In Maclean’s, Colby Cosh reflects on the sudden end to the Conservative era in Alberta:
…[i]t made me start to believe the impossible: that Alberta could really elect an NDP government, and snuff out the PCs like a cheap cigar. Even with plenty of local knowledge, it’s dangerous to model an election without some further model in your head of what your friends, neighbours and family — really, any people who don’t have non-negotiable partisan commitments — are thinking.
With the Alberta Progressive Conservatives in flames, their leader having fled not only his leadership but the Assembly seat to which he was just re-elected, there will now commence a certain amount of mythologizing of new NDP premier-designate Rachel Notley. It’s inevitable; it might even be wrong to resist it. She did what literally dozens of opposition politicians in Alberta before her could not. It’s a file of men and women stretching back through time — intelligent, sincere, often likeable people, Notley’s father among them, who spent careers trying to make holes in the great PC wall and never left a respectable dent. Even the coldest-hearted conservative crank must wish that the irresistible, gamine Pam Barrett could be here to see all this, or that Sheldon Chumir were on hand to make penetrating observations about the fate of his Liberals.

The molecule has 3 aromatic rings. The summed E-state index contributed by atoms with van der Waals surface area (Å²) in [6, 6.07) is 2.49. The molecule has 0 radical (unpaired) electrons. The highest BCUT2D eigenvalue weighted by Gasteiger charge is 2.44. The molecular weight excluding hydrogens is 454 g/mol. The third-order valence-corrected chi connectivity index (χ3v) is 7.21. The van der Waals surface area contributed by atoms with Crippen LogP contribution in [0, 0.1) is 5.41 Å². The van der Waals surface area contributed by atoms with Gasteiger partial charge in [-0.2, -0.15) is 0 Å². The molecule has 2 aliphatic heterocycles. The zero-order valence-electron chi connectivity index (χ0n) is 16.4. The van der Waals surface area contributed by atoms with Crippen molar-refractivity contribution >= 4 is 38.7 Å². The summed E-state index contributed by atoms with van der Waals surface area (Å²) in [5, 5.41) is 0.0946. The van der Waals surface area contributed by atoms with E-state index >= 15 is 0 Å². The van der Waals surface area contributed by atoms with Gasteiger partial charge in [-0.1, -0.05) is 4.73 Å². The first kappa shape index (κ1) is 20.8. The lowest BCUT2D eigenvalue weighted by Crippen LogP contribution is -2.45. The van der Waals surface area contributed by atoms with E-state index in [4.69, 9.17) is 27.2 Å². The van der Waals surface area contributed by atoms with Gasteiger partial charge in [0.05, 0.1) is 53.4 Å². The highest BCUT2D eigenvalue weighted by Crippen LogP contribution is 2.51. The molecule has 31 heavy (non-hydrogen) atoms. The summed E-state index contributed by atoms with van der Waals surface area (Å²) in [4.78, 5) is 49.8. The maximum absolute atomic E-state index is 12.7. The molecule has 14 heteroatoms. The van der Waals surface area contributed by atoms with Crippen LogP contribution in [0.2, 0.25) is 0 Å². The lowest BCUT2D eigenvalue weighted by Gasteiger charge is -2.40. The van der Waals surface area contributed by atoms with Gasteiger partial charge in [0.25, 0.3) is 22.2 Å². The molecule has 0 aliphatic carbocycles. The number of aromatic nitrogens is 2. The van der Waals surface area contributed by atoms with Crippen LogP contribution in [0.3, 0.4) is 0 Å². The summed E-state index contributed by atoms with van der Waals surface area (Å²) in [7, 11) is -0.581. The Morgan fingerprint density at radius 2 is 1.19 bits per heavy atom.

But even Notley might admit that the main difference between her and them is timing and good fortune; that this election was not really about her, or about any sudden mass affection for the NDP. By many, the New Democrats were adopted, temporarily or not, as a vehicle for retribution. The nearly unanimous sentiment of the Alberta voter on this night was: taken for granted for too long. Albertans were determined to send a message to pervasive, enduring power that had begun to resemble Philip K. Dick’s Black Iron Prison.
It’s been more than 25 years since I last visited Alberta, so I can’t even pretend to know what the average voter has been thinking over the last few months, but I can’t imagine that anyone on the political right was happy with the contrived collapse of the Wildrose Party. It showed that all the people who’d been working so hard to create a more conservative option to the Alberta PC party were either suckers or traitors. The budget the PC government brought in would have been offensive to many supporters even in less traditionally conservative provinces than Alberta (I don’t think Premier Wynne could have been re-elected in Ontario on the basis of a budget quite like that). In the wake of the Alison Redford era, the very last thing the PCs should have done is shown just that much contempt for the people who elected them.
Yet, they did.
And now they reap the just reward for their sins. And with the size of the majority they’ve handed the NDP under Premier-designate Rachel Notley, it’ll be at least five years for the conservatives to meditate on their sins … if they stick around to contest the next election, that is.